Money is an interesting actor that plays two roles in our lives.
In the first, money equals money. It fits in a spreadsheet. It’s something to be calculated. In the other, money equals stories. It’s what we tell ourselves about our relationship with money.
Let me share a story I’ve told myself. For six years, we have rented a home in Park City, Utah, and put off making any long-term real estate commitments. We knew we would get to it — eventually. Well, eventually arrived, and we looked at the spreadsheet.
Even after entering conservative assumptions (guesses, really) about income, savings, housing prices, and the renting-versus-owning calculation in Utah, the numbers don’t lie. The spreadsheet shows that if we want to stay in the community we love, the best thing we can do is buy. That’s great news, right?
But here’s the story I’ve told myself: The moment I, Carl Richards, buy a single-family home, this one action will cause a global financial meltdown. The housing market will crash. The financial markets will collapse. It’s a powerful story based on strong emotions around my experience losing a home in Las Vegas.
I know I am not alone here in telling myself stories that are almost certainly not true. So what stories are you telling? Maybe you have told yourself a story that you don’t need to worry about the spreadsheet. If you just try a little harder or get a little luckier, things will be fine. You don’t need to bother with the actual dollars and cents. I think we know how that will turn out.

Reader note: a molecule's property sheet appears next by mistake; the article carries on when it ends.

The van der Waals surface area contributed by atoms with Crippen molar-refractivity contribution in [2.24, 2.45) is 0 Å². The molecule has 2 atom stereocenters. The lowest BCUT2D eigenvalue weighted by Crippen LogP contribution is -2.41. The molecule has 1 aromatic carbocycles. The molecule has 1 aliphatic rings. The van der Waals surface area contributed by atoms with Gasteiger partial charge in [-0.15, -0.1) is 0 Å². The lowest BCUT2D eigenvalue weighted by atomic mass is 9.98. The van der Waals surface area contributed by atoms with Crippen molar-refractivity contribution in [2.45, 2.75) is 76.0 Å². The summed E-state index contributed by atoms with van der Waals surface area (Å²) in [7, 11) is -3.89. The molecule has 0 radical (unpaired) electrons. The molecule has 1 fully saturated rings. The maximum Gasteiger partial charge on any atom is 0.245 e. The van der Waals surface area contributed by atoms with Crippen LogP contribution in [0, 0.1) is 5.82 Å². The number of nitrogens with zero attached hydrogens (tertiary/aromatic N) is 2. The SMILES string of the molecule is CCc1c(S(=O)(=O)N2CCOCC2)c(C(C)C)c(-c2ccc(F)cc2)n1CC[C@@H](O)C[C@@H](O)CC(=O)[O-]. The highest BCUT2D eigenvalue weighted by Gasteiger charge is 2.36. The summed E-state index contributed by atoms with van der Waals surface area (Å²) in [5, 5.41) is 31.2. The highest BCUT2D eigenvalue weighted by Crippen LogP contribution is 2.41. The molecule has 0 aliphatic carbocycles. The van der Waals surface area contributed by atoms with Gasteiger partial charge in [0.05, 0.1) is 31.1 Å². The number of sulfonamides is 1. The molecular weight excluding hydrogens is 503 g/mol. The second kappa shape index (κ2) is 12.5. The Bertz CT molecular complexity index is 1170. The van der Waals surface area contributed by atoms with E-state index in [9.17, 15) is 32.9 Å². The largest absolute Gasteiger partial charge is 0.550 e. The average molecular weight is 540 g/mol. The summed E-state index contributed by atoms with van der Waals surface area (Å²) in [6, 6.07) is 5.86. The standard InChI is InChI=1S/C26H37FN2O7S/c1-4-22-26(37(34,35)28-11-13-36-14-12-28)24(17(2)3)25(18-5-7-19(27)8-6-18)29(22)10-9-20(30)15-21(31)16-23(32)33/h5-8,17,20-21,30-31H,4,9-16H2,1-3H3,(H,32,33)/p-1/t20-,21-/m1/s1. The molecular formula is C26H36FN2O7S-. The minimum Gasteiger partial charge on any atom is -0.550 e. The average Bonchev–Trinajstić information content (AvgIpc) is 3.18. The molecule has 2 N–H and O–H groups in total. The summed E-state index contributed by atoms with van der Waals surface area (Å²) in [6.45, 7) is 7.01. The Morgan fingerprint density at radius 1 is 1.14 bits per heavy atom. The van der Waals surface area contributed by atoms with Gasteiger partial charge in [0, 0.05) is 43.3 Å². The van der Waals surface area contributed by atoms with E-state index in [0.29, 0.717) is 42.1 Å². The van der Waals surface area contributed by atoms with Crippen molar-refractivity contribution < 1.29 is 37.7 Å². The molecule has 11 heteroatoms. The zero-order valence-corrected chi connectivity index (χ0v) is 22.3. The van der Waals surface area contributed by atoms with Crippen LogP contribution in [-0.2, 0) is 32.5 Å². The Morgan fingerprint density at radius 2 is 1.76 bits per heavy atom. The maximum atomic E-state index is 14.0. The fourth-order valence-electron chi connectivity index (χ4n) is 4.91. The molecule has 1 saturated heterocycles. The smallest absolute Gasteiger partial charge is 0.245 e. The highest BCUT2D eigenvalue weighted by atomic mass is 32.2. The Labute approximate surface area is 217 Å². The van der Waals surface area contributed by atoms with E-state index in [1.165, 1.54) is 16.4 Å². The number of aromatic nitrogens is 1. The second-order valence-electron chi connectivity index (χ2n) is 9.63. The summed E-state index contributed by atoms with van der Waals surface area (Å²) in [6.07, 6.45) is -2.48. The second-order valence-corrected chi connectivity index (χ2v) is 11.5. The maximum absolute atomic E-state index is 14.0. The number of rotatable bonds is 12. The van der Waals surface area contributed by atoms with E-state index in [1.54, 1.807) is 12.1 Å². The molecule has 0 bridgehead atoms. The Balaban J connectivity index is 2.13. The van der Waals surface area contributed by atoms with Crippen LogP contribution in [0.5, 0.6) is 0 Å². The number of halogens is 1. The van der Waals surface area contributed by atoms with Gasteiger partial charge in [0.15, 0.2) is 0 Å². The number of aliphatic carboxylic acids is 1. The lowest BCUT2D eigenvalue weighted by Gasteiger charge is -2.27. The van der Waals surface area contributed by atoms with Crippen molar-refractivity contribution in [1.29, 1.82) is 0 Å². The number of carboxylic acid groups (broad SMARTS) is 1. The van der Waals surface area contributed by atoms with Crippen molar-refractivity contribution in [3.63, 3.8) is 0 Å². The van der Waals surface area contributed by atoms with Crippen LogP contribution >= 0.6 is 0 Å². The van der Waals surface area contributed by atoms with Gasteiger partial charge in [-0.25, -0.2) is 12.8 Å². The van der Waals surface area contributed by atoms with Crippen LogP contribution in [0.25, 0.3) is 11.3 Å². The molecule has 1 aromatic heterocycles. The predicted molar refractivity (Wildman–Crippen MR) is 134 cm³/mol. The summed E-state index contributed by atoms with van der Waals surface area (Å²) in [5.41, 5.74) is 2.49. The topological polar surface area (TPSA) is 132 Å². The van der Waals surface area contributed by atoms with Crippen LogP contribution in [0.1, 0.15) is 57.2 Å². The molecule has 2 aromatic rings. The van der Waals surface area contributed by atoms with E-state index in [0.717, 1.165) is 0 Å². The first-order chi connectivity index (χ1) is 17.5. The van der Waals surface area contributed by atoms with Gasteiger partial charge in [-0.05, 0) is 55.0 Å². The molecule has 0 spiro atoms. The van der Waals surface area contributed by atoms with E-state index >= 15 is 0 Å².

Or maybe your spreadsheet is perfect. You live within your means. You have even saved enough for retirement. But that doesn’t stop you from telling the story that you’re a day away from living under a bridge.
Even when the numbers add up, fear and anxiety can still drive our stories. So dealing with money is both a science and an art. We need the cool logic of the spreadsheet to help us separate fact from fiction. But we can’t ignore that we tell ourselves stories to figure out how we relate to that money. It may seem like a small thing, but paying attention to and understanding both roles can be the difference between feeling good or feeling miserable about money.
I choose to feel good. Check back with me again once we have moved into our house.
This commentary originally appeared June 13 on NYTimes.com
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